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How do hormones affect the skin?

How do hormones affect the skin?

20 years ago a philosophy and formula for treating skin was born and our Trinity symbol represents our 3D approach to nurturing the skin back to health. This month we are going to break down the third and final element of this symbol: Holistic. This term is often thought about when it comes to the delivery of treatments that focus on a more "natural" or "alternative" approach and whilst our facials always deliver on relaxation, massage and nurturing this wasn't the main focus for Louise when developing the signature approach.

‘I turned to the literal translations of this word characterised by the belief that the parts of something are interconnected. It's about the treatment of the whole person, taking into account mental and social factors, rather than just the symptoms of the skin condition. It’s not enough to just ask the basics that a skin consultation will suggest we have to take the time to listen and establish the lifestyle of that client and how that's impacting their skin.’ Lousie said.

A large part of this process includes understanding how hormones can affect the skin positively and negatively and what stage the client is at in their life cycle.

Hormones play a crucial role in skin health and appearance, influencing various skin conditions and changes throughout life. Here’s an overview of how hormones affect the skin, along with tips for managing hormone-related skin issues.


How Hormones Affect the Skin

  1. Puberty:
  • Explanation: During puberty, increased levels of androgens (male hormones, which are present in both males and females) stimulate oil glands, leading to increased sebum production and often resulting in acne.
  • Example: Teenagers commonly experience oily skin and acne breakouts on the face, chest, and back.
  1. Menstrual Cycle:
  • Explanation: Hormonal fluctuations during the menstrual cycle can lead to changes in the skin. Oestrogen and progesterone levels fluctuate, which can affect oil production and skin hydration.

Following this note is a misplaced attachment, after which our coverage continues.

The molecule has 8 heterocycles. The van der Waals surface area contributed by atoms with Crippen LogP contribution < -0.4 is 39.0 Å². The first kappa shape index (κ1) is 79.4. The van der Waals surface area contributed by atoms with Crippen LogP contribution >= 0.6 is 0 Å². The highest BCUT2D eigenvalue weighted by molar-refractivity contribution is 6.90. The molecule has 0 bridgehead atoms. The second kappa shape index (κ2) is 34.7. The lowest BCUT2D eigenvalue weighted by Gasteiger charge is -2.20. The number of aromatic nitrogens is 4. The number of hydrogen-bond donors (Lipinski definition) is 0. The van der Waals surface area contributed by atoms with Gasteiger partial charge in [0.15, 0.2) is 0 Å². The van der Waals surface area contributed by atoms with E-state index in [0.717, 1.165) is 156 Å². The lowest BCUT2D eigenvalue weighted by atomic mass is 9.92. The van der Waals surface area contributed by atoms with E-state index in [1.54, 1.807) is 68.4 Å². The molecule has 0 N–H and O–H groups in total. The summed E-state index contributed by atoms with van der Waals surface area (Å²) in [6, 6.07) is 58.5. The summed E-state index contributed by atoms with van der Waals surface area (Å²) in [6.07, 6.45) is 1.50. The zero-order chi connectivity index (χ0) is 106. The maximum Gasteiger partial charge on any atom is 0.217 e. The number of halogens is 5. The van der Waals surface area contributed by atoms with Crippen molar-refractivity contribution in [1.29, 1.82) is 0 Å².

• Example: Many women experience premenstrual acne flare-ups due to increased oil production just before their period.
  1. Pregnancy:
  • Explanation: Pregnancy hormones, particularly oestrogen and progesterone, can cause a variety of skin changes. Increased blood flow can give a "pregnancy glow," but hormonal shifts can also lead to issues like melasma (dark patches on the skin) and acne.
  • Example: Some pregnant women develop the "mask of pregnancy," characterised by darkened areas on the face.
  1. Menopause:
  • Explanation: During menopause, oestrogen levels drop significantly, leading to decreased collagen production, skin thinning, dryness, and the formation of wrinkles.
  • Example: Women may notice their skin becoming drier and more prone to wrinkles and sagging during and after menopause.
  1. Thyroid Disorders:
  • Explanation: Thyroid hormones regulate metabolism and can affect skin health. Hypothyroidism (low thyroid hormone) can lead to dry, coarse skin, while hyperthyroidism (high thyroid hormone) can cause warm, moist skin and sometimes hives.
  • Example: People with hypothyroidism may notice their skin feels dry and rough, especially on the elbows and knees.
  1. Stress Hormones:
  • Explanation: Cortisol, the primary stress hormone, can lead to increased oil production and inflammation, exacerbating conditions like acne, eczema, and psoriasis.
  • Example: During times of high stress, you might experience more frequent acne breakouts or flare-ups of eczema.

Read our tips for hormone-related skin issues here.